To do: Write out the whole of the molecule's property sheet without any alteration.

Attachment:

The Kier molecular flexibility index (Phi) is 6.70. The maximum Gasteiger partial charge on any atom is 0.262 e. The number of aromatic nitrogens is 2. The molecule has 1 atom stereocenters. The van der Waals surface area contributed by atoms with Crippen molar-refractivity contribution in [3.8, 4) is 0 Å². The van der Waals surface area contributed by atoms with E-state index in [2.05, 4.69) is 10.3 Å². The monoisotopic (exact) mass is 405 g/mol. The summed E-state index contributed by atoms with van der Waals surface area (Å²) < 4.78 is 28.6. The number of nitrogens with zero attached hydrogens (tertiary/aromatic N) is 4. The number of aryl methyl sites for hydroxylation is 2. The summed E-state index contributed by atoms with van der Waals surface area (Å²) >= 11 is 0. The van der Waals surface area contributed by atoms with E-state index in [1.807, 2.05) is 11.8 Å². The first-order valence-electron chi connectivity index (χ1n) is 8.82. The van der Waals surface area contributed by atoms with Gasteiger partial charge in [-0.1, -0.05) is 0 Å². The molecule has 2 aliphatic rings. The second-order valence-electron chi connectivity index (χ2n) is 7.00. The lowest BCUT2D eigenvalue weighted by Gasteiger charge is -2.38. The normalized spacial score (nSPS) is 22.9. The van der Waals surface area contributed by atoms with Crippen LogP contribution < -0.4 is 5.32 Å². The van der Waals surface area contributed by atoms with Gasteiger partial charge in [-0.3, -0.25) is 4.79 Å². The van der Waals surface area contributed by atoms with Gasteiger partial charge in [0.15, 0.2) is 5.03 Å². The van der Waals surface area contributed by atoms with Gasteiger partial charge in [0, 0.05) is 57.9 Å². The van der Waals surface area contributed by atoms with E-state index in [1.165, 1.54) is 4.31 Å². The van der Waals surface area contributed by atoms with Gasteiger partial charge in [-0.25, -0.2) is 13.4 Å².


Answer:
The Kier molecular flexibility index (Phi) is 6.70. The maximum Gasteiger partial charge on any atom is 0.262 e. The number of aromatic nitrogens is 2. The molecule has 1 atom stereocenters. The van der Waals surface area contributed by atoms with Crippen molar-refractivity contribution in [3.8, 4) is 0 Å². The van der Waals surface area contributed by atoms with E-state index in [2.05, 4.69) is 10.3 Å². The monoisotopic (exact) mass is 405 g/mol. The summed E-state index contributed by atoms with van der Waals surface area (Å²) < 4.78 is 28.6. The number of nitrogens with zero attached hydrogens (tertiary/aromatic N) is 4. The number of aryl methyl sites for hydroxylation is 2. The summed E-state index contributed by atoms with van der Waals surface area (Å²) >= 11 is 0. The van der Waals surface area contributed by atoms with E-state index in [1.807, 2.05) is 11.8 Å². The first-order valence-electron chi connectivity index (χ1n) is 8.82. The van der Waals surface area contributed by atoms with Gasteiger partial charge in [-0.1, -0.05) is 0 Å². The molecule has 2 aliphatic rings. The second-order valence-electron chi connectivity index (χ2n) is 7.00. The lowest BCUT2D eigenvalue weighted by Gasteiger charge is -2.38. The normalized spacial score (nSPS) is 22.9. The van der Waals surface area contributed by atoms with Crippen LogP contribution < -0.4 is 5.32 Å². The van der Waals surface area contributed by atoms with Gasteiger partial charge in [-0.3, -0.25) is 4.79 Å². The van der Waals surface area contributed by atoms with Gasteiger partial charge in [0.15, 0.2) is 5.03 Å². The van der Waals surface area contributed by atoms with Gasteiger partial charge in [0, 0.05) is 57.9 Å². The van der Waals surface area contributed by atoms with E-state index in [1.165, 1.54) is 4.31 Å². The van der Waals surface area contributed by atoms with Gasteiger partial charge in [-0.25, -0.2) is 13.4 Å².